The bipartisan agreement to raise the federal debt ceiling signed into law earlier this month by President Joe Biden included a provision that officially terminates the more than three-year-long pause on federal student loan payments and potentially makes it harder for the U.S. Department of Education to extend it again. As a result, the 40 million Americans with student loans will likely have their next due date in September.
The consumer watchdog agency says that the transition may not go smoothly for many borrowers.
More borrowers are behind on other payments
More than 1 in 13 holders of federal student loans are currently behind on their other payment obligations, the CFPB found.
As of March, around 2.5 million people with student debt were delinquent on another one of their loans or payments. That’s 200,000 more borrowers with a delinquency, compared to last September.
“These borrowers might be unable to make payments on their student loans if they are already missing payments on their credit cards or auto loans, which research suggests people often prioritize over their student loans,” said Kentia Elbaum, a spokesperson for the CFPB.
More from Personal Finance:
Is Supreme Court Justice Barrett key to student debt relief?
What to do if Biden’s student debt plan is struck down
Here’s how things go so bad with student loan debt in the U.S.
Recent economic conditions are likely at least somewhat responsible for the uptick in delinquencies, said higher education expert Mark Kantrowitz.
“They might be behind on other debt because they got overextended due to higher inflation and higher interest rates,” he said.
Student loan borrowers are deeper in debt
Meanwhile, more than half of student loan borrowers expected to resume their payments have higher monthly debt-related expenses than they did before the pause on bills began (excluding their student debt or mortgage payment), the CFPB writes.
While federal student loan payments were suspended, many borrowers probably used their freed-up cash to take on more debt, Kantrowitz said.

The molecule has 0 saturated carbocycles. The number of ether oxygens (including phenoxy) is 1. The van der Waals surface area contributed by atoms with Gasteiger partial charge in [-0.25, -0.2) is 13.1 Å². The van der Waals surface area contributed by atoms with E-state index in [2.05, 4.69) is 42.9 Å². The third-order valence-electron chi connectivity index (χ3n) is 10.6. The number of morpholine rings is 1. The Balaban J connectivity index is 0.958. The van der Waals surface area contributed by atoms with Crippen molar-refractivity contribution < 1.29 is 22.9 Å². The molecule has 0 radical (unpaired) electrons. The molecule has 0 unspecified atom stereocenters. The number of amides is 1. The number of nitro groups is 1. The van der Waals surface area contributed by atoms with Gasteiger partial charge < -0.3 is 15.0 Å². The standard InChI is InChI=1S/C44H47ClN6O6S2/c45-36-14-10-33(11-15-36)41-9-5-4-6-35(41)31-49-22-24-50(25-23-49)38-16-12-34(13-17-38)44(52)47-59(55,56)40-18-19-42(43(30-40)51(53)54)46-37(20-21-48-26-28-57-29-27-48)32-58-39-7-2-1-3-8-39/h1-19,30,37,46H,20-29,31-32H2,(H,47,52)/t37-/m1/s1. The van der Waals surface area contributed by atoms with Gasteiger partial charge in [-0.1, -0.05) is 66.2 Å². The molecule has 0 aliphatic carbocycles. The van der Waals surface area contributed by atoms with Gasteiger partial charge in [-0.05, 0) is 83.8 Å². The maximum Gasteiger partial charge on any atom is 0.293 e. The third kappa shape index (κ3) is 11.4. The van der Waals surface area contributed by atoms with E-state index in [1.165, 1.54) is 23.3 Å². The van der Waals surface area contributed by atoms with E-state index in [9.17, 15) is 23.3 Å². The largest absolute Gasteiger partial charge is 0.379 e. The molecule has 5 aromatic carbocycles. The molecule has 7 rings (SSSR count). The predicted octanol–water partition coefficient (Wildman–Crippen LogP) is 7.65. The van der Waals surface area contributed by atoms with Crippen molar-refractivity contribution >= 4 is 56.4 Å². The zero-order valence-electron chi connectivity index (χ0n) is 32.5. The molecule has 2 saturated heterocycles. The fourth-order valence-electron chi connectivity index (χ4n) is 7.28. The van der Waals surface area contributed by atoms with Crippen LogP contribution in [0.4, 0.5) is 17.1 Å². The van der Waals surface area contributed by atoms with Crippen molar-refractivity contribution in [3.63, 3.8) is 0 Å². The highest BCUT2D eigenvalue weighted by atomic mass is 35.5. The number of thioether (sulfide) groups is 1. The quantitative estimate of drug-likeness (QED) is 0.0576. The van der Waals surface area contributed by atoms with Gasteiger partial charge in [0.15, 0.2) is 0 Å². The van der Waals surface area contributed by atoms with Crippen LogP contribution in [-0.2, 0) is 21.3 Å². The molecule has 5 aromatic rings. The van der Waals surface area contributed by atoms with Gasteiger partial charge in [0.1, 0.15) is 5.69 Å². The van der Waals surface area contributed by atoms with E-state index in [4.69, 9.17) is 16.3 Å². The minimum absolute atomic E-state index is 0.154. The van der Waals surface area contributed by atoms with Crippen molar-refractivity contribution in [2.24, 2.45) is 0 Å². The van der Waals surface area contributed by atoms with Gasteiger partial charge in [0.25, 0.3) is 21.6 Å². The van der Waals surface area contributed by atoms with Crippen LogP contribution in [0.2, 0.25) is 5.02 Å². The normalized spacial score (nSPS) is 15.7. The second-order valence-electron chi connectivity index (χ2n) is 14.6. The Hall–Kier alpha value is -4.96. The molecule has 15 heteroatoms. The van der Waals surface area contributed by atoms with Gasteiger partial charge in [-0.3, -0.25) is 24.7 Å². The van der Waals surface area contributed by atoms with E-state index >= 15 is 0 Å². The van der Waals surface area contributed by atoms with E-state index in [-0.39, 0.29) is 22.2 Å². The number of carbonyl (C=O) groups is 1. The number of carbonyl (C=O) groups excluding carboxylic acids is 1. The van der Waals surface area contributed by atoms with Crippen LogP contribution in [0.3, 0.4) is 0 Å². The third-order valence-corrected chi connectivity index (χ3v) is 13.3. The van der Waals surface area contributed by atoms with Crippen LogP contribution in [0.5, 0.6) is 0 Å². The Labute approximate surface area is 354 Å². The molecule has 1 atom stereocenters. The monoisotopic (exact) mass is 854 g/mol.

“Unfortunately, the increased cash flow was always going to be temporary and debt is more long-term,” he said.
Because there’s no lending precedent for borrowers getting such a long reprieve from their bills, there is little evidence to hint at what could happen when the payments resume.
However, the CFPB’s findings show millions of student loan borrowers will resume their payments in a more precarious financial situation.
Consumer advocates say the risks will only rise if the Supreme Court strikes down Biden’s plan to cancel up to $20,000 in student debt for tens of millions of Americans. The justices are currently debating the validity of the president’s relief program and are expected to issue a ruling within weeks.
“Resuming student loan payments without cancellation will lead to unprecedented delinquencies and defaults for the most financially vulnerable borrowers,” said Persis Yu, deputy executive director at the Student Borrower Protection Center.
Even before the Covid-19-related public health crisis, when the U.S. economy was enjoying one of its healthiest periods in history, there were still problems plaguing the federal student loan system.
Only about half of borrowers were in repayment in 2019, according to an estimate by Kantrowitz. Around 25% — or more than 10 million people — were in delinquency or default, and the rest had applied for temporary relief measures for struggling borrowers, including deferments or forbearances.
These grim figures led to comparisons to the 2008 mortgage crisis.